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Review: Once upon a time in Hollywood [2019]

“Once upon a time in Hollywood” has been on my radar for a long time. Of course it was, it’s a Quentin Tarantino movie with a stellar cast. And since I liked most of his movies, I was bound to like this, one, too, right? Right 🙂 I did enjoy it a lot, actually. It’s a typical Tarantino movie, from his obvious foot fetish to his gory fighting scenes.

The movie is, as advertised, a love letter to Hollywood. It’s a about a has-been actor (Leonardo DiCaprio) and his stunt double / best friend (Brad Pitt). It’s also about the Charles Manson, his “special” family and the Tate murders. How are these two stories connected? Well, I will let you discover that yourself, but I will say that I felt the two storylines took a long and insufficient time to collide.

I definitely needed more of the Manson family. Crazy as they were, it would have been nice to see more of their leader, of the dynamic between the youngsters, what they believed in and how they got to Sharon Tate. But, from the little we got, I very much enjoyed Margaret Qualley, Austin Butler and Dakota Fanning. All stars (some in the making).

Although I very much enjoyed seeing so many celebrities in 2 minute roles, by the end of it, it felt….too much? It felt like less of a cameo, and more of disgrace to waste so much talent on parts like that. I get Al Pacino as the super agent, and maybe Bruce Dern as the Ranch boss. But to have Damien Lewis to be Steve McQueen for 30 second and say 4 lines, or Scoot McNairy to have a couple line of dialogue and fall….well, that’s shameful and disrespectful. But then again, I guess being 1 minute in a Tarantino movie is enough for everybody. I’m just saying to some of these parts could have gone to lesser known actors, and by doing that, it wouldn’t have distracted us from the actual storyline.

As for the main characters, Margot Robbie’s part felt, again, underdeveloped, but she sure looked pretty in it. Leonardo DiCaprio was fantastic as the aging actor, and I loved his almost caricature portrayal of Rick Dalton. Brad Pitt was also really good, although I didn’t feel like he did anything special throughout the movie (seemed like a classic BP performance), with the exception of the end, where we could see him flexing his “acting” muscle. Brownie points for his abs and being so cool at 50+ years old. Is it an Oscar worthy performance? Not really, but I wouldn’t mind him getting it, he deserves it.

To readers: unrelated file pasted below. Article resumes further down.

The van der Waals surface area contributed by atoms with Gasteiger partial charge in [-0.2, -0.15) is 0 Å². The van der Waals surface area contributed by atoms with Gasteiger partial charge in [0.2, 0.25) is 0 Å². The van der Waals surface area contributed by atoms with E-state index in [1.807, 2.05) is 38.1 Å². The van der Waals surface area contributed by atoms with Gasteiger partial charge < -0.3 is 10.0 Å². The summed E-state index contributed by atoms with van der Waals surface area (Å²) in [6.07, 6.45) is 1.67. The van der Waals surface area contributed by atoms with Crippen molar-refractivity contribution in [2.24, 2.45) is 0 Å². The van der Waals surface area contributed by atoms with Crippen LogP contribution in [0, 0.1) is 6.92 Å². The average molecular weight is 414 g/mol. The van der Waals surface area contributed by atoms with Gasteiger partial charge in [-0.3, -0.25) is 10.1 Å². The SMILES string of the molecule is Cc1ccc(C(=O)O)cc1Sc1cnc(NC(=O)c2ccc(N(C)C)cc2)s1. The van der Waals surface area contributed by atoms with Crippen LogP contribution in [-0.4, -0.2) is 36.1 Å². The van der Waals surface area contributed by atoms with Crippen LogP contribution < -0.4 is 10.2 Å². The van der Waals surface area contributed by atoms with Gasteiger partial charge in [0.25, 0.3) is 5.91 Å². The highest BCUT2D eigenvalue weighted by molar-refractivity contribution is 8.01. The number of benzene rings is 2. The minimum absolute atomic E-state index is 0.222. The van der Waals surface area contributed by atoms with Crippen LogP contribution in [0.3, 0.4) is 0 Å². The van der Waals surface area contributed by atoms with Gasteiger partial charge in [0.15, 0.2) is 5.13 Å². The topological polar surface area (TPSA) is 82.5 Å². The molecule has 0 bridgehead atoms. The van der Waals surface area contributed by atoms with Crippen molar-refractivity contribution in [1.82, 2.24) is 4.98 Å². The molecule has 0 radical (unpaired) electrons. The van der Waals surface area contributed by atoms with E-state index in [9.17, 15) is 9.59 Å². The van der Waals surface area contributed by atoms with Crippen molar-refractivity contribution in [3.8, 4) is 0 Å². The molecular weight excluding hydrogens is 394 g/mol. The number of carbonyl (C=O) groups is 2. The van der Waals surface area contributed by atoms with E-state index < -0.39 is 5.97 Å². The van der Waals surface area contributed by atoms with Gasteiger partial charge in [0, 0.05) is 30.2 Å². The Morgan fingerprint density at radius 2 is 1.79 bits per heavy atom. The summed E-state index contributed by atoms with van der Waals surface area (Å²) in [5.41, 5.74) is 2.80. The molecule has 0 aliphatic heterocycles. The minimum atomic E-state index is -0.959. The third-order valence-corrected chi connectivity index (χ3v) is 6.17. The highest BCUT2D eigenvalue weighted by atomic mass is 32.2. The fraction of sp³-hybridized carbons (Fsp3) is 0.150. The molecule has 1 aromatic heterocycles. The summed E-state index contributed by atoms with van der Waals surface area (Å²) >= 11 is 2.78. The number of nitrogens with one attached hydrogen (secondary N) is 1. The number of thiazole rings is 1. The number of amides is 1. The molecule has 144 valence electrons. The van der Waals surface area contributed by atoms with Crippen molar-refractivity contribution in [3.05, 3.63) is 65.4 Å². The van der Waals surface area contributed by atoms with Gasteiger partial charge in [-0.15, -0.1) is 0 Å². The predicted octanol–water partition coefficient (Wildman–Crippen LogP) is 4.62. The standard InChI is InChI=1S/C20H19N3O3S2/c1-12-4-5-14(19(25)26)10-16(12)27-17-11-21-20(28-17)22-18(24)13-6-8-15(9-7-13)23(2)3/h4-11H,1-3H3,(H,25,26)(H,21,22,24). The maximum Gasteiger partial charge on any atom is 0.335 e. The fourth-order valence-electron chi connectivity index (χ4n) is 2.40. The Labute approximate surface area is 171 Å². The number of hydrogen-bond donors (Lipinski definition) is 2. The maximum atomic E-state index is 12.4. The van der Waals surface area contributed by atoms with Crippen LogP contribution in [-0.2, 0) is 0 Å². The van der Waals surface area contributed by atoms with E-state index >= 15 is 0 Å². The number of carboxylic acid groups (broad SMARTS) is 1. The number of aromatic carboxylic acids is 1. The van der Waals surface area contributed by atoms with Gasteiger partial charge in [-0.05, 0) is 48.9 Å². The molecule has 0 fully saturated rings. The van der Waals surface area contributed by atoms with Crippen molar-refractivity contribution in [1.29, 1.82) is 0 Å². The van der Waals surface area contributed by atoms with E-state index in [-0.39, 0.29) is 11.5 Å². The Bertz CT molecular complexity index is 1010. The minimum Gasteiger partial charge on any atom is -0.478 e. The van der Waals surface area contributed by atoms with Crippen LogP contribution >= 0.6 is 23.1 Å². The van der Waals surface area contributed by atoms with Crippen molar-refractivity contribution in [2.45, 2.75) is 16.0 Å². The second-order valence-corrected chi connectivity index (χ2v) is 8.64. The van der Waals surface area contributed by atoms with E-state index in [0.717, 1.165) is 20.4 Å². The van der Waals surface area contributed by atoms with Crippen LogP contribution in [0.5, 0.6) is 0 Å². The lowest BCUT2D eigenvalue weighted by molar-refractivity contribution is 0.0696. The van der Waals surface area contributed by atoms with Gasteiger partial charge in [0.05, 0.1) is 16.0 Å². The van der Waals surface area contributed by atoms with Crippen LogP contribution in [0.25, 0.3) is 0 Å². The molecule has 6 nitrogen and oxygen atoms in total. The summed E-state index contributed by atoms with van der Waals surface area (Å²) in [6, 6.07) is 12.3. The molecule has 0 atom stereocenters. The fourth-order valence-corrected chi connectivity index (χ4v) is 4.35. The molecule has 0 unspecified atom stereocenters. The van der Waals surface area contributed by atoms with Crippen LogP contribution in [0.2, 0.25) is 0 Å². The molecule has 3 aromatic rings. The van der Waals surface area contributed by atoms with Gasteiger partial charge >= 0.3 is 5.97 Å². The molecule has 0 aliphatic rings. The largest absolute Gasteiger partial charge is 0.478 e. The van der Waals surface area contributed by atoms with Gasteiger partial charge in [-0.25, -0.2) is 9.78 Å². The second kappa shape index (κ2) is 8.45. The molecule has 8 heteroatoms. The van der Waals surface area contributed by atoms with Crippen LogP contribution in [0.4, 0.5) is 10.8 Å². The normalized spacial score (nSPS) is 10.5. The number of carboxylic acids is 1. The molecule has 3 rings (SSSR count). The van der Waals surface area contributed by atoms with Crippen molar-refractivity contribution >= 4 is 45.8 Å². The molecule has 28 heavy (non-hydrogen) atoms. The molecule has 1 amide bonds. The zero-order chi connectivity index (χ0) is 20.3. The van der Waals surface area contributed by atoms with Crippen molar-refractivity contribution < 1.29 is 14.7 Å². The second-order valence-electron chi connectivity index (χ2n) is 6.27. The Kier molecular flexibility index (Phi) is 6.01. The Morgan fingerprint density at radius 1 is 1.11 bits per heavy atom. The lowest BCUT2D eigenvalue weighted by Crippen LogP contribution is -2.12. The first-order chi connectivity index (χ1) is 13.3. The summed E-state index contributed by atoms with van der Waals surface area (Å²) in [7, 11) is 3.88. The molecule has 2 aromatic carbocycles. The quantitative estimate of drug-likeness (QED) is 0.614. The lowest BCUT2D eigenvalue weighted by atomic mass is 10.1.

Reading this, you might think I didn’t like “Once upon a time in Hollywood”. The funny thing is I DID LIKE IT. Overall, I thought it was very well made film (sets, costumes, cinematography), with a great score and soundtrack (mostly 60s music). The directing was amazing, I loved watching his ingenious shots and the script, for the most parts, was interesting (I didn’t get bored). The acting was great, I loved learning more the industry and to see how movies are shot, and the gory scenes were especially gruesome. I just wanted more in terms of storyline, specifically a more coherent and connected one.

So, yes, “Once upon a time in Hollywood” is a very good movie. Maybe even Oscar-worthy. If you’re a movie lover, you should definitely see it.

9 thoughts on “Review: Once upon a time in Hollywood [2019]

  1. I wasn’t crazy about this one, it’s on the lower end of my Tarantino list. Robbie’s role WAS underdeveloped. She was literally just there to look pretty.

  2. Yep, false advertising to call it a movie about Manson as he (and others) are cameos. Seems to be the way to lure viewers to watch nowadays with these impressive casts (The Avengers, The Expendables, upcoming Little Women) Still, I was entertained and the enigma of Cliff Booth kept me intrigued.

    1. Agreed. Funny thing about the Manson family, I talked with at least 4 or 5 people about this movie (non-movie fanatics) and most of them didn’t know about the Tate murders. So I guess it must be even more confusing for them. One of them actually told me this, it wasn’t very clear at the end. Also, if you don’t know the scandal, then the ending might not be as rewarding as it is, right?

      1. * Spoiler warning!* Tate could have been deeper in the movie and some viewers may not care much about her at the end. To me, the ending is still rewarding without knowledge of Manson and Tate (I hardly knew anything about real murders or real Tate). If Cliff Booth is guilty then the violence and conversation in the car with the hippie reaffirms he’s a bad apple(“police tried to get me all my life, they haven’t got me yet. The day it does, it won’t be because of you”) But you could say Booth redeemed himself to a certain extent, by being a hero and protecting innocent people from danger. The mystery of his past remains intact and a cleverly written character.

        1. Ok, that makes sense. Although, honestly, I didn’t considered it to be a redemption act. In my mind, it was obvious he would save the day

    1. 🙂 I know you didn’t like this and I kind of get why. Some parts were good, some not so much. I just think the script could have been a lot more stronger. I guess Tarantino’s strength comes in directing, not writing

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